Properties of Logarithms

In Mathematics, properties of logarithms functions are used to solve logarithm problems. We have learned many properties in basic maths such as commutative, associative and distributive, which are applicable for algebra. In the case of logarithmic functions, there are basically five properties.

The logarithmic number is associated with exponent and power, such that if xn = m, then it is equal to logx m=n. Hence, it is necessary that we should also learn exponent law. For example, the logarithm of 10000 to base 10 is 4, because 4 is the power to which ten must be raised to produce 10000: 104 = 10000, so log1010000 = 4.

With the help of these properties, we can express the logarithm of a product as a sum of logarithms, the log of the quotient as a difference of log and log of power as a product.

Only positive real numbers have real number logarithms, negative and complex numbers have complex logarithms.

Logarithm Base Properties

Before we proceed ahead for logarithm properties, we need to revise the law of exponents, so that we can compare the properties.

For exponents, the laws are:

  • Product rule: am.an=am+n
  • Quotient rule: am/an = am-n
  • Power of a Power: (am)n = amn

Now let us learn the properties of the logarithm.

Product Property

If a, m and n are positive integers and a ≠ 1, then;

loga(mn) = logam + logan

Thus, the log of two numbers m and n, with base ‘a’  is equal to the sum of log m and log n with the same base ‘a’.

Example: log3(9.25)

= log3(9) + log3(27)

= log3(32) + log3(33)

= 2 + 3 (By property: logb bx = x)

= 5

Quotient Property

If m, n and a are positive integers and a ≠ 1, then;

loga(m/n) = logam – logan

In the above expression, logarithm of quotient of two positive numbers m and n results in difference of log of m and log n with the same base ‘a’.

Example: log2(21/8)

log2(21/8) = log21 – log8

Power rule

If a and m are positive numbers, a ≠ 1 and n is a real number, then;

logamn = n logam

The above property defines that logarithm of a positive number m to the power n is equal to the product of n and log of m.

Example:

log2103 = 3 log210

The above three properties are the important one for logarithms. Some other properties are:

Change of Base rule

If m, n and p are positive numbers and n ≠ 1, p ≠ 1, then;

Logn m = logp m/logp n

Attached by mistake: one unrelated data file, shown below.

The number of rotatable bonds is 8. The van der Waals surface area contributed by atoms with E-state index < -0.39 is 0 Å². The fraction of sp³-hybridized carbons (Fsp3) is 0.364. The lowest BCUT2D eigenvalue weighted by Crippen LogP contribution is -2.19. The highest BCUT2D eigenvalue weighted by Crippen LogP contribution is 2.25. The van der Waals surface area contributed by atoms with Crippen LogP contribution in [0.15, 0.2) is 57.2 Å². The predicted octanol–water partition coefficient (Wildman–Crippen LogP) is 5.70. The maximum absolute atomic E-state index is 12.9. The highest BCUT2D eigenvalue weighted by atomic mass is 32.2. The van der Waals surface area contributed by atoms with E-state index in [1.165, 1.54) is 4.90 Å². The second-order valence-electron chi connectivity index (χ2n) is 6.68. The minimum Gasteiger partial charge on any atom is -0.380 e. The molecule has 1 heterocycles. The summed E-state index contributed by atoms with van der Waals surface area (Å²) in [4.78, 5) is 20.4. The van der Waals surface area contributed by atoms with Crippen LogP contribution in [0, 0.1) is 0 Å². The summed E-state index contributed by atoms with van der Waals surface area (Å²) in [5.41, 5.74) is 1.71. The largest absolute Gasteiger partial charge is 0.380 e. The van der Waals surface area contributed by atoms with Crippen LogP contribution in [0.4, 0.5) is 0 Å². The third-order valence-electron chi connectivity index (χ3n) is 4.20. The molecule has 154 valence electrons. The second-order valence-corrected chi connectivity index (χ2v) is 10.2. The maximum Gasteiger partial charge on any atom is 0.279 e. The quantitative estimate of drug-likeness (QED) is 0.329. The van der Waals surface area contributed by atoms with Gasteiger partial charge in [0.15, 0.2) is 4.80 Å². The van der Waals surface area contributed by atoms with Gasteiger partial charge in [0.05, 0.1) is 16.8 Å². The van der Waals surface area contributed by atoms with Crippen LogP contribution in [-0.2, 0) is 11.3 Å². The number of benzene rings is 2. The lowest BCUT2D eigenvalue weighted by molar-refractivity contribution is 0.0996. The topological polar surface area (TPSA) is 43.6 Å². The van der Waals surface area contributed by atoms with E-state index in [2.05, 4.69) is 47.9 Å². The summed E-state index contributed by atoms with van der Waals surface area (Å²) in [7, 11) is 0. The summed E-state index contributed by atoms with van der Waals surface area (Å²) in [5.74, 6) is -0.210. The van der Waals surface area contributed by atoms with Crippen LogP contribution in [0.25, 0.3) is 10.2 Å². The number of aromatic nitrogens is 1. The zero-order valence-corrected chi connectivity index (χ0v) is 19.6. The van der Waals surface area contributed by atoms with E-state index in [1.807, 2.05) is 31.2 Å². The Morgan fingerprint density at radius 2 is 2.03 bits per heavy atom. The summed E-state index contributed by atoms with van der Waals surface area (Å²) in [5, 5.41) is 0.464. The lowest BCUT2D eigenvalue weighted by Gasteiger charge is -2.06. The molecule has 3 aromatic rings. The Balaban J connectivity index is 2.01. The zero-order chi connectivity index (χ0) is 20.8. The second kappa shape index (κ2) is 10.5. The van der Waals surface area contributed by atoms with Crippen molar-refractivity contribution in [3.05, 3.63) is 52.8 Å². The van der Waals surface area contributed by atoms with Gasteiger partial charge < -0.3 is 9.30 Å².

Example: 

log2 10 = logp 10/logp 2

Reciprocal rule

If m and n are the positive numbers other than 1, then;

logn m = 1/logmn

Example:

log2 10 = 1/log10 2

Also, read:

Comparison of Exponent law and Logarithm law

As you can see these log properties are very much similar to laws of exponents. Let us compare here both the properties using a table:

Properties/Rules Exponents Logarithms
Product Rule xp.xq = xp+q loga(mn) = logam + logan
Quotient Rule xp/xq = xp-q loga(m/n) = logam – logan
Power Rule (xp)q = xpq logamn = n logam

Natural Logarithm Properties

The natural log (ln) follows the same properties as the base logarithms do.

  • ln(pq) = ln p + ln q
  • ln(p/q) = ln p – ln q
  • ln pq = q log p

Applications of Logarithms

The application of logarithms is enormous inside as well as outside the mathematics subject. Let us discuss brief description of common applications of logarithms in our real life :

  • They are used for the calculation of the magnitude of the earthquake.
  • Logarithms are being utilized in finding the level of noise in terms of decibels, such as a sound made by a bell.
  • In chemistry, the logarithms are applied in order to find acidity or pH level.
  • They are used in finding money growth on a certain rate of interest.
  • Logarithms are widely used for measuring the time taken by something to decay or grow exponentially, such as bacteria growth, radioactive decay, etc.
  • They can also be used in the calculations where multiplication has to be turned into addition or vice versa.

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